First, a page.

Foreign bank duped into transferring $4.4m to wrong account in Singapore

Ambrose Dionysius controlled the Bank of China account here which received the transfers by RBC Royal Bank (Trinidad and Tobago). He was sentenced to five years' jail.
Ambrose Dionysius controlled the Bank of China account here which received the transfers by RBC Royal Bank (Trinidad and Tobago). He was sentenced to five years' jail.ST PHOTO: WONG KWAI CHOW

Singaporean director of firm that received stolen cash jailed for abetment and money laundering

Employees of a bank in the Caribbean were duped into transferring more than $4.4 million of their client's money into a Singapore bank account in 2013.

Yesterday, the court heard that staff at RBC Royal Bank (Trinidad and Tobago) made the error because they had overlooked a tiny difference between the fraudsters' e-mail domain and that of their client - the National Insurance Property Development Company (Nipdec).

Genuine e-mails from Nipdec have the domain @nipdec.com, while the ones RBC received ended with @nipderc.com.

The monies were transferred to a Bank of China account in Singapore owned by Hayashi Construction and Engineering. It was controlled by a director of the firm, Ambrose Dionysius, 60.

The Singaporean was sentenced yesterday to five years' jail after abetting his firm in receiving the stolen cash.

He also committed money laundering when he transported from Singapore to Malaysia cash totalling $400,000 - benefits of his criminal conduct. In addition, he transferred $585,217 of his ill-gotten gains to his Malaysian associate, Ms Song Li Woon.

Deputy Public Prosecutor Leong Weng Tat said that Dionysius was involved in one of the biggest money laundering cases the courts have seen to date. He was convicted of the offences on July 18 after an eight-day trial. Court papers did not mention who sent the fraudulent e-mails to RBC.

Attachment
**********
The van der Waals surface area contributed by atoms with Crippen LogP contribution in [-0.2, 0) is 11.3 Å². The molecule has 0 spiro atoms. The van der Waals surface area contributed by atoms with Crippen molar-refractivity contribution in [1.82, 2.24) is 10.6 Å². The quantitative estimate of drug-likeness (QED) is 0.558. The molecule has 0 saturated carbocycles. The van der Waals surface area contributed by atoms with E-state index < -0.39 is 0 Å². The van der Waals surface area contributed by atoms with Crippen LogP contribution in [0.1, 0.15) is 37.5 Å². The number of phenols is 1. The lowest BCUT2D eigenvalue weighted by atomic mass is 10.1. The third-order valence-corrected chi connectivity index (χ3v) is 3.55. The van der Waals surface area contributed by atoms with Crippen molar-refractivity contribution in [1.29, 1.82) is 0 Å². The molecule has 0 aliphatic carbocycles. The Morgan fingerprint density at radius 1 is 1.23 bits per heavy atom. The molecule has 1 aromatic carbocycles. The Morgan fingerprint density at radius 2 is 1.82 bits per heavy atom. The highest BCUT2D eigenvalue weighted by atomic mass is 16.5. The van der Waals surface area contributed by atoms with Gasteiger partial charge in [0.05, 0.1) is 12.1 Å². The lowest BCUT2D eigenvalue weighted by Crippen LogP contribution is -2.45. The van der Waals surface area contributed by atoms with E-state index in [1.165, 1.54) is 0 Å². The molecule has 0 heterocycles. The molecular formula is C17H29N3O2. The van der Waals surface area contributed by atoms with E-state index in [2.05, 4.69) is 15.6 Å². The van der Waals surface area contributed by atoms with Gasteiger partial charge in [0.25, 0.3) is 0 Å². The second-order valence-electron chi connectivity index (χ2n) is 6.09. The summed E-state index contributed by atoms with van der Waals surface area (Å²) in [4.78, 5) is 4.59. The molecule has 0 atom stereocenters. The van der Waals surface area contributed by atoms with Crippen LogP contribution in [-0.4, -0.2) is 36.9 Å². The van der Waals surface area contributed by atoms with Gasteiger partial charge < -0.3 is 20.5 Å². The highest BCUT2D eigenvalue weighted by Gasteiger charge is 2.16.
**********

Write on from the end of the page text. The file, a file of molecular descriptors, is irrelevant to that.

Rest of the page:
District Judge Imran Abdul Hamid found Dionysius guilty on two counts each of abetting to receive stolen property, receiving stolen property and physically moving across the Causeway more than $30,000 in cash without giving a report to an authorised officer. The judge also convicted him on three counts of transferring and removing from Singapore benefits of his criminal activities.

District Judge Imran Abdul Hamid found Dionysius guilty on two counts each of abetting to receive stolen property, receiving stolen property and physically moving across the Causeway more than $30,000 in cash without giving a report to an authorised officer. The judge also convicted him on three counts of transferring and removing from Singapore benefits of his criminal activities.

In his submissions, DPP Leong said that the bank had received an e-mail on July 5, 2013, for a wire transfer, purportedly from Nipdec. The bank failed to spot the differences in the addresses, and did as instructed, remitting €671,856 (S$1.06 million) from Nipdec's account to Hayashi's in Singapore.

DPP Leong told Judge Imran that "on July 12, 2013, employing the same modus operandi, the fraudsters deceived RBC into wiring a further sum of" €2.03 million to Hayashi.

After receiving the monies, Dionysius withdrew some and transported $400,000 across the Causeway. He also transferred money to Ms Song. He did so on July 10 and July 12, 2013. DPP Leong said: "(Dionysius) did not withdraw the entire sum at one go as he knew that by doing so, he would trigger red flags at the bank and the transaction would be flagged for greater scrutiny - money laundering."

Nipdec's general manager stated in an affidavit that the company never had any dealings with Hayashi. RBC reimbursed Nipdec in full after the offences came to light. The bank suffered a loss of some $4 million, out of which it was able to recover about $3 million.

Defence lawyer S. Radakrishnan told the court yesterday that his client did not receive any money from the transactions.

Dionysius will be appealing against his conviction and sentence. He is out on $250,000 bail.

A version of this article appeared in the print edition of The Straits Times on November 04, 2017, with the headline 'Foreign bank duped into transferring $4.4m to wrong account in S'pore'. Print Edition | Subscribe